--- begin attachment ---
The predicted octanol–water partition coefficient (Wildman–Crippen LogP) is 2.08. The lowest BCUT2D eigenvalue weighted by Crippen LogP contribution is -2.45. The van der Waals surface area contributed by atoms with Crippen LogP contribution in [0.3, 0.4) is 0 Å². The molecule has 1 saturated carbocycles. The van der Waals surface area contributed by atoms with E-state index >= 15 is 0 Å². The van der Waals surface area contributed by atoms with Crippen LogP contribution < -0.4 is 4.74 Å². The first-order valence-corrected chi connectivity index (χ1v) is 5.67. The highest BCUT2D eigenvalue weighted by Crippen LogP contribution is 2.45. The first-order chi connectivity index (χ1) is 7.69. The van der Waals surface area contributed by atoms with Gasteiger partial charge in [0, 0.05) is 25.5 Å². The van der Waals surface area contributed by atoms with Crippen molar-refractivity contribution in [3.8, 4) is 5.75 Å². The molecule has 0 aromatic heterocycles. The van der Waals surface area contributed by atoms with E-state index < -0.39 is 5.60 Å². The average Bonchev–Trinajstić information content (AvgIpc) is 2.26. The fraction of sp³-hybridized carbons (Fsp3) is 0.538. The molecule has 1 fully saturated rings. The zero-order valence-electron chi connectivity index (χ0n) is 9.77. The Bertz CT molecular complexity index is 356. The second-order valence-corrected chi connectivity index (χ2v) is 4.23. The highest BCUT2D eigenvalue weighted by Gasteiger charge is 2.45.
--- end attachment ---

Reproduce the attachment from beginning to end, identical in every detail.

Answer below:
The predicted octanol–water partition coefficient (Wildman–Crippen LogP) is 2.08. The lowest BCUT2D eigenvalue weighted by Crippen LogP contribution is -2.45. The van der Waals surface area contributed by atoms with Crippen LogP contribution in [0.3, 0.4) is 0 Å². The molecule has 1 saturated carbocycles. The van der Waals surface area contributed by atoms with E-state index >= 15 is 0 Å². The van der Waals surface area contributed by atoms with Crippen LogP contribution < -0.4 is 4.74 Å². The first-order valence-corrected chi connectivity index (χ1v) is 5.67. The highest BCUT2D eigenvalue weighted by Crippen LogP contribution is 2.45. The first-order chi connectivity index (χ1) is 7.69. The van der Waals surface area contributed by atoms with Gasteiger partial charge in [0, 0.05) is 25.5 Å². The van der Waals surface area contributed by atoms with Crippen molar-refractivity contribution in [3.8, 4) is 5.75 Å². The molecule has 0 aromatic heterocycles. The van der Waals surface area contributed by atoms with E-state index < -0.39 is 5.60 Å². The average Bonchev–Trinajstić information content (AvgIpc) is 2.26. The fraction of sp³-hybridized carbons (Fsp3) is 0.538. The molecule has 1 fully saturated rings. The zero-order valence-electron chi connectivity index (χ0n) is 9.77. The Bertz CT molecular complexity index is 356. The second-order valence-corrected chi connectivity index (χ2v) is 4.23. The highest BCUT2D eigenvalue weighted by Gasteiger charge is 2.45.